Chicago lands millions for high speed rail projects to St. Louis and Detroit

Travel times to Detroit could be shaved by 30 minutes

May 9, 2011

Cityroom and AP Wires

(Photo courtesy of Midwest High Speed Rail Association)

The U.S. Department of Transportation announced Monday that it's giving Amtrak $404 million to expand high-speed rail service in the Midwest. 

The dollars will go toward making upgrades along the Chicago-St. Louis corridor and to constructing new segments of 110 mph track between Chicago and Detroit. 

Once completed, the two projects are expected to reduce travel times and improve safety. 

The Chicago-to-Detroit enhancements are expected to shave 30 minutes off of passenger travel times between the two destinations, and the government claims the construction phase of the project will create 1,000 jobs.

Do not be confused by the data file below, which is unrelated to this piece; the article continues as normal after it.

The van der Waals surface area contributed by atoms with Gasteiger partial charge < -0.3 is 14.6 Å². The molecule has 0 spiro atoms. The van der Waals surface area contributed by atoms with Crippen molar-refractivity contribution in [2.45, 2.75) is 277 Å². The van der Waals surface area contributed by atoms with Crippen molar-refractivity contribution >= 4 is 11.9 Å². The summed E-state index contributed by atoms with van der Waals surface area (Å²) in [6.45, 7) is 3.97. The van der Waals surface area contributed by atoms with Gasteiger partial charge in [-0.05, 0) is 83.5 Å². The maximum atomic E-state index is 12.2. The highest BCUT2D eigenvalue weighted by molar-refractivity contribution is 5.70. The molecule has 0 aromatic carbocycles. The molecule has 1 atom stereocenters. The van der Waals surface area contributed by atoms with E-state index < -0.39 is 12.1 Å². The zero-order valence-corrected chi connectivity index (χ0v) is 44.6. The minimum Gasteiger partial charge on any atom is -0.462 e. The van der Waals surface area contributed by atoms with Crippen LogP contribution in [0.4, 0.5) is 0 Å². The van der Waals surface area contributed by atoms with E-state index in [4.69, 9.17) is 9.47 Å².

The money was part of $2 billion originally earmarked for high-speed rail links between Tampa and Orlando, Florida.

But Florida Governor Rick Scott canceled the project earlier this year, making the money available to be used in other parts of the nation. 

The Department of Transportation targeted rail projects in 15 states to receive the additional funds.  24 states, the District of Columbia and Amtrak had all applied for the dollars.

The largest share of the money - nearly $800 million - will be used to upgrade train speeds from 135 mph to 160 mph on critical segments of the heavily traveled Northeast corridor.

"The investments we’re making today will help states across the country create jobs, spur economic development and boost manufacturing in their communities,” said Transporation Secretary Ray LaHood.

Advocates of high-speed rail are scheduled to go to the Illinois State Capitol in Springfield on May 19th to lobby state officials to support enhanced passenger rail service in the state.